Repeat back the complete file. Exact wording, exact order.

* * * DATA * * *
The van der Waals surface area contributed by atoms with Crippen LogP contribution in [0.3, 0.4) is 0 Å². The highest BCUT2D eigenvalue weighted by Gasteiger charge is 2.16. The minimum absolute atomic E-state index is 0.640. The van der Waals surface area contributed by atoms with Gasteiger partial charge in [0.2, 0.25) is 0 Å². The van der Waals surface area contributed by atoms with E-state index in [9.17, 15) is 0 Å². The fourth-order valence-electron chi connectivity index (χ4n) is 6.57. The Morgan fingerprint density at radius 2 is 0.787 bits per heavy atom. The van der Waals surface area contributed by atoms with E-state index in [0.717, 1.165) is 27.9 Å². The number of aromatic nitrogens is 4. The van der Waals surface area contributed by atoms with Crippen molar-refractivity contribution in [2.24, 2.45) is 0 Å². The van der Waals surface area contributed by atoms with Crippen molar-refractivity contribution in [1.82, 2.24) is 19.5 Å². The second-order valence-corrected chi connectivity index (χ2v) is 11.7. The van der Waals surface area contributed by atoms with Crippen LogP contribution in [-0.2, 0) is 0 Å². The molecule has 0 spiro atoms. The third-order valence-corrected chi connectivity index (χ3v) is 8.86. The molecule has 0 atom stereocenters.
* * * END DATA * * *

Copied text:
The van der Waals surface area contributed by atoms with Crippen LogP contribution in [0.3, 0.4) is 0 Å². The highest BCUT2D eigenvalue weighted by Gasteiger charge is 2.16. The minimum absolute atomic E-state index is 0.640. The van der Waals surface area contributed by atoms with Gasteiger partial charge in [0.2, 0.25) is 0 Å². The van der Waals surface area contributed by atoms with E-state index in [9.17, 15) is 0 Å². The fourth-order valence-electron chi connectivity index (χ4n) is 6.57. The Morgan fingerprint density at radius 2 is 0.787 bits per heavy atom. The van der Waals surface area contributed by atoms with E-state index in [0.717, 1.165) is 27.9 Å². The number of aromatic nitrogens is 4. The van der Waals surface area contributed by atoms with Crippen molar-refractivity contribution in [2.24, 2.45) is 0 Å². The van der Waals surface area contributed by atoms with Crippen molar-refractivity contribution in [1.82, 2.24) is 19.5 Å². The second-order valence-corrected chi connectivity index (χ2v) is 11.7. The van der Waals surface area contributed by atoms with Crippen LogP contribution in [-0.2, 0) is 0 Å². The molecule has 0 spiro atoms. The third-order valence-corrected chi connectivity index (χ3v) is 8.86. The molecule has 0 atom stereocenters.